Mayor Mourns 2013 Homicide Victims, But Notes Progress

RP Editors

At her last Meet With the Mayor session of 2013, on December 20, Mayor Gayle McLaughlin led a moment of reflection to honor the 16 lives lost to homicide in Richmond this year. A small group gathered in a room at the Richmond Public Library, and with a candle burning in the center of the room, McLaughlin read the names of all those whose life was cut short, many of them young people:

William Wheeler, 26
Lincoln Plair, 20
Dimarea Young, 19
James Tucker, 29
Airian Holly, 16
Mercedes Williams, 19
Roy Hill III, 22
Rodel Sarmiento, 43
Juan Medrano, 20
Bonnita Todd, 64
Jose Garcia, 53
Stacy Marshall, 51
Faheim Smith, 31
Derrick Wilson, 21
Larry Kittelson, 49
Samuel Morales, 23

Mayor McLaughlin leads this annual moment of reflection to remember “every precious life that has left us in this sad, tragic way.”

“It’s not a good thing that we have any homicides at all,” said the Mayor, “but it’s a good thing that we are continuing to move in the right direction since 2007, when there were 47 homicides.”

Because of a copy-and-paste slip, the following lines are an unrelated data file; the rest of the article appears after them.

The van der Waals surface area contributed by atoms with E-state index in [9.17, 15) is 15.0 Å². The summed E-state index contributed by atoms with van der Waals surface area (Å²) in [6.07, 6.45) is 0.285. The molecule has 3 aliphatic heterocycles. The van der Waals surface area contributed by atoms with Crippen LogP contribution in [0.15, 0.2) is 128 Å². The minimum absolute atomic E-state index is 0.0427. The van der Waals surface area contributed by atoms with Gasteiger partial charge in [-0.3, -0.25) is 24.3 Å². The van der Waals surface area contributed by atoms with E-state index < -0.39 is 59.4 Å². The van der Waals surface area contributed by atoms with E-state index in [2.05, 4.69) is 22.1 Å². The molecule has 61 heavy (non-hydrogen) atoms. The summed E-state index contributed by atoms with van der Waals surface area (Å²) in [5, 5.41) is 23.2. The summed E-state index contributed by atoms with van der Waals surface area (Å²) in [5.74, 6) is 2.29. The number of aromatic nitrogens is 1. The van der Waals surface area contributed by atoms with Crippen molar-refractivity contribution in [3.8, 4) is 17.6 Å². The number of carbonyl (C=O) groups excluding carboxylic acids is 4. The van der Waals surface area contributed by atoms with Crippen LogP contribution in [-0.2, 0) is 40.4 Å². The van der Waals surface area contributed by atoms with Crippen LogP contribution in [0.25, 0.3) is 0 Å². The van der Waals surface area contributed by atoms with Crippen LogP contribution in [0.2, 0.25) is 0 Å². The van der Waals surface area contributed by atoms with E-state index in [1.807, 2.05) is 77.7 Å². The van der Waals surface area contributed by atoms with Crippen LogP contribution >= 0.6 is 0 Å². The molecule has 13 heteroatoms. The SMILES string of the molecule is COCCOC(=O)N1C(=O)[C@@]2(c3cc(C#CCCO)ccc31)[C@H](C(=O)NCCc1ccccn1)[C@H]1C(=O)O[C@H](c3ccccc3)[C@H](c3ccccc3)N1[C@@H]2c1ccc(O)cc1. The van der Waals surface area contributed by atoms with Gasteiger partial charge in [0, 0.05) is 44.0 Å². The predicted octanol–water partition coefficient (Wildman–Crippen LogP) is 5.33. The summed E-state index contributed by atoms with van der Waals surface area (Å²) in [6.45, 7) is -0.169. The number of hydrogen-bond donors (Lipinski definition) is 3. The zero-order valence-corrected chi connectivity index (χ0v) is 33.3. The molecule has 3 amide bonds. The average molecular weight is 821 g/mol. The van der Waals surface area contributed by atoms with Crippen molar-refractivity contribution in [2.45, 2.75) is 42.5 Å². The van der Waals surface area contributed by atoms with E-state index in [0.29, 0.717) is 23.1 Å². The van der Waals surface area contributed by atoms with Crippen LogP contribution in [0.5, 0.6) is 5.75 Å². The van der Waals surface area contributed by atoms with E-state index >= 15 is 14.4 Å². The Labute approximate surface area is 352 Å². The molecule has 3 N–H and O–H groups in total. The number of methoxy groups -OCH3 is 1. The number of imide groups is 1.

While acknowledging the city’s violence prevention efforts, she also noted the role of the Richmond community as key to continuing the downward trend in homicides.
“I do think it’s a collaborative effort, but I give special credit to the community. I have seen the community come together again and again, whether it’s through Ceasefire, the re-entry programs or tent city a few years back… I think the community really understands that the way to build peace is by building a community.”

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